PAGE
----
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August 7th, 2011:

Nepal bans smoking at public places

Kathmandu: Nepal has banned smoking at public places with the 2010 Tobacco Control and Regulatory Act coming into effect from Sunday.

As per the law, those caught smoking at public places will be fined and civil servants indulging in smoking at public places will be liable to departmental action.

The law designates government offices, corporations, educational institutions, libraries, airports, public vehicles, orphanages, childcare centres, cinema halls, homes for the elderly, cultural centres, children”s gardens, hotels, restaurants, resorts, girls” and boys” hostels, department stores, religious sites and industries as no-smoking zones.

According to Xinhua, Nepal Health Secretary Sudha Sharma said the government would carry out a mass awareness programme, highlighting the penalty for smoking in public places.

She also said that an inter- ministerial coordinating committee has also been formed to enforce the law to ensure citizens’ right to health.

The government has also made pasting of no-smoking notices mandatory at every public place.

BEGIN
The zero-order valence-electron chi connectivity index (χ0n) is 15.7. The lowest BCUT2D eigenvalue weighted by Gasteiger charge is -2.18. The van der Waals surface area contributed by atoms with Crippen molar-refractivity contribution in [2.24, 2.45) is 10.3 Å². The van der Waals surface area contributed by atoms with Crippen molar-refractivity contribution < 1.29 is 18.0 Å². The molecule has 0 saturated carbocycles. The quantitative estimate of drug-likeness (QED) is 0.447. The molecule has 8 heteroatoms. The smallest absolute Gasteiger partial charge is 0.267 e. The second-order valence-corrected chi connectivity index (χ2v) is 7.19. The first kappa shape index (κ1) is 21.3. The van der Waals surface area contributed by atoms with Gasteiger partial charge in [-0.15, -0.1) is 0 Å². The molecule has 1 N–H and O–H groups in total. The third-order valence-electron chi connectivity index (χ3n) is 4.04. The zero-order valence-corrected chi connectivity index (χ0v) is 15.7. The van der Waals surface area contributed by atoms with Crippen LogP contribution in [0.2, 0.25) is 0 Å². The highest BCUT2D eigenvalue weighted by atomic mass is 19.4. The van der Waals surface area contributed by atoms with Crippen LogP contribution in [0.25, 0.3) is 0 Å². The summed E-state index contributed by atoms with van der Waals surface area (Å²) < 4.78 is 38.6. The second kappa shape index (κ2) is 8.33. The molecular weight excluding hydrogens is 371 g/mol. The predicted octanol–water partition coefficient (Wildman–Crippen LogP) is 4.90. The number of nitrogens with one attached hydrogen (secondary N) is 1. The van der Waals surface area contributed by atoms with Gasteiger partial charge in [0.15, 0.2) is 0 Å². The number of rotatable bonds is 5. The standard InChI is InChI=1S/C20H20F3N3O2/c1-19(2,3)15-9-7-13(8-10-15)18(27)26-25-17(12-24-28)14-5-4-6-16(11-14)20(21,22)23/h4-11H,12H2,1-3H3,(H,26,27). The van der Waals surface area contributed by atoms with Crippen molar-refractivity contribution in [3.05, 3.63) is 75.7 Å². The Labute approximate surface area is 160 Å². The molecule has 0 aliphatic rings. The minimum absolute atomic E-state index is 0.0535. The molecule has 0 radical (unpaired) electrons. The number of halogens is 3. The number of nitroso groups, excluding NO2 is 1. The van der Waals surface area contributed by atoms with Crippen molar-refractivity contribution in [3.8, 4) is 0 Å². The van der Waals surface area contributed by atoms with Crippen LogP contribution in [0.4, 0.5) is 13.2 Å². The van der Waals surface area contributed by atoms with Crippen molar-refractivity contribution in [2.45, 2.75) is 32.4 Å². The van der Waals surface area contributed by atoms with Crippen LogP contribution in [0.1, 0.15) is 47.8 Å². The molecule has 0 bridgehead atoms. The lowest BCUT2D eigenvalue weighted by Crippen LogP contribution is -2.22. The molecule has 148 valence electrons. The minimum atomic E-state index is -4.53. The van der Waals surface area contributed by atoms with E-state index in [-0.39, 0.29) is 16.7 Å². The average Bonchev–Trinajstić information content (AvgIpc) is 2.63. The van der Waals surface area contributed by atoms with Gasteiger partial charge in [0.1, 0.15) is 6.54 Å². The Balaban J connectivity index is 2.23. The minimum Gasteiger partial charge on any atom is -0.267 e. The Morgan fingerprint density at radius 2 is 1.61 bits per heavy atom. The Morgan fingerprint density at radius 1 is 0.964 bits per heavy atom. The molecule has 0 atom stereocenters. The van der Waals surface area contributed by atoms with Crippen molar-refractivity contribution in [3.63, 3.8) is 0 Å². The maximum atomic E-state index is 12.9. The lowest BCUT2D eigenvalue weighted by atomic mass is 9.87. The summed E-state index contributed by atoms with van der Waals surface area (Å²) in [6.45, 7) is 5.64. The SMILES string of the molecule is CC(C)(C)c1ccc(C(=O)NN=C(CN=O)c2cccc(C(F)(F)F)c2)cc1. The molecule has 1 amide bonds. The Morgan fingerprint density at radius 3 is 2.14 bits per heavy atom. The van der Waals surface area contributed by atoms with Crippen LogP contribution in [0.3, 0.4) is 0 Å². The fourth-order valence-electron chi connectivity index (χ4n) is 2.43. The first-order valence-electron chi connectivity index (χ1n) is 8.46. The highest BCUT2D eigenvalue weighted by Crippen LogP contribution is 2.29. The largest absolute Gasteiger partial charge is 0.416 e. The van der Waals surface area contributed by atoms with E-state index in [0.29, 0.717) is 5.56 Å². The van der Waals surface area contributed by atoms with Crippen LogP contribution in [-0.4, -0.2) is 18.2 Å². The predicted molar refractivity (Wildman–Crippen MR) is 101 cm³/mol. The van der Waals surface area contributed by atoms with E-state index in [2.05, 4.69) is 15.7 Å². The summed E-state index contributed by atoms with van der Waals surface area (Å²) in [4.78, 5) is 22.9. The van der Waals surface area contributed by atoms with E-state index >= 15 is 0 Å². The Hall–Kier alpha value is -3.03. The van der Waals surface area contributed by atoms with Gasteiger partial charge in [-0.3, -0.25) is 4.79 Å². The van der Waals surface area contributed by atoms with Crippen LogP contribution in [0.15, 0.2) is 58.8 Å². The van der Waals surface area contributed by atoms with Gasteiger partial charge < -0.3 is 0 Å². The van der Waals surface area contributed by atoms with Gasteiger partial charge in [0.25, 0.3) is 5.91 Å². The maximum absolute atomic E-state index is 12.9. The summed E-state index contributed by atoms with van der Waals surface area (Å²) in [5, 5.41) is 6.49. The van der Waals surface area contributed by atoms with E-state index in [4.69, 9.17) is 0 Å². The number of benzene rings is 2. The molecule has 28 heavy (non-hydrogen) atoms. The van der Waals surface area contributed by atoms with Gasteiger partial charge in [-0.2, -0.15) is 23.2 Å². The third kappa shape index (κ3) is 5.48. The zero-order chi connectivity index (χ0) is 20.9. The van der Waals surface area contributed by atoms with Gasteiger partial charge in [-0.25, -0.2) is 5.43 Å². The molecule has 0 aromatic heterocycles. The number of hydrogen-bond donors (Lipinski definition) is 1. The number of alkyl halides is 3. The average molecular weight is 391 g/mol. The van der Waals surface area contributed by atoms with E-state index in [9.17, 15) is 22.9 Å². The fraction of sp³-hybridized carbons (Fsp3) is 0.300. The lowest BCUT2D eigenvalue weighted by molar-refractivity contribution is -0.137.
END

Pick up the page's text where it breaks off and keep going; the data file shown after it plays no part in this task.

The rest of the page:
The law also bans the sale of tobacco products and single sticks within a 100-meter radius of educational and health institutions, children”s homes, child- care centres and elders’ home, the Himalayan Times reports.

It also prohibits selling tobacco to an individual below 18 years and pregnant women.

According to the Act, advertising and sponsoring programmes in the name of tobacco-related products through media would attract a fine.


Enforce ban on smoking outside

South China Morning Post

For the sake of the health of smokers and non-smokers alike, it is a good thing to extend the range of public areas where smoking is now banned.

That is all very well, but no law can be effective unless it is enforced.

The large pedestrian squares in Tsim Sha Tsui East, outside the East Ocean Centre, have recently been designated no-smoking areas.

However, few people seem to realise that. A handful of rather small notices about this are affixed to lamp-posts, and I noticed only one larger banner in the square itself.

Bearing in mind that this pedestrian area is generally full with many hundreds of people, such very limited signage is totally ineffective.

Many of the visitors to that area are mainland tourists, who go shopping there.

When alighting from their coaches, few would even be aware of this theoretical smoking ban, not having seen one of the, very few, small notices about it.

As a result, the so-called ban is widely ignored.

Within a five- minute period there the other day, I counted no fewer than 68 people smoking. Clearly, the Tobacco Control Office needs to erect much larger and more prominent signs about this.

They could additionally usefully tackle the many local bars and coffee shops, at which scores of people sit around outside, smoking.

The office also needs to have inspectors patrolling these squares, otherwise nobody will pay the slightest attention to this supposed ban on smoking there.

Paul Surtees, Mid-Levels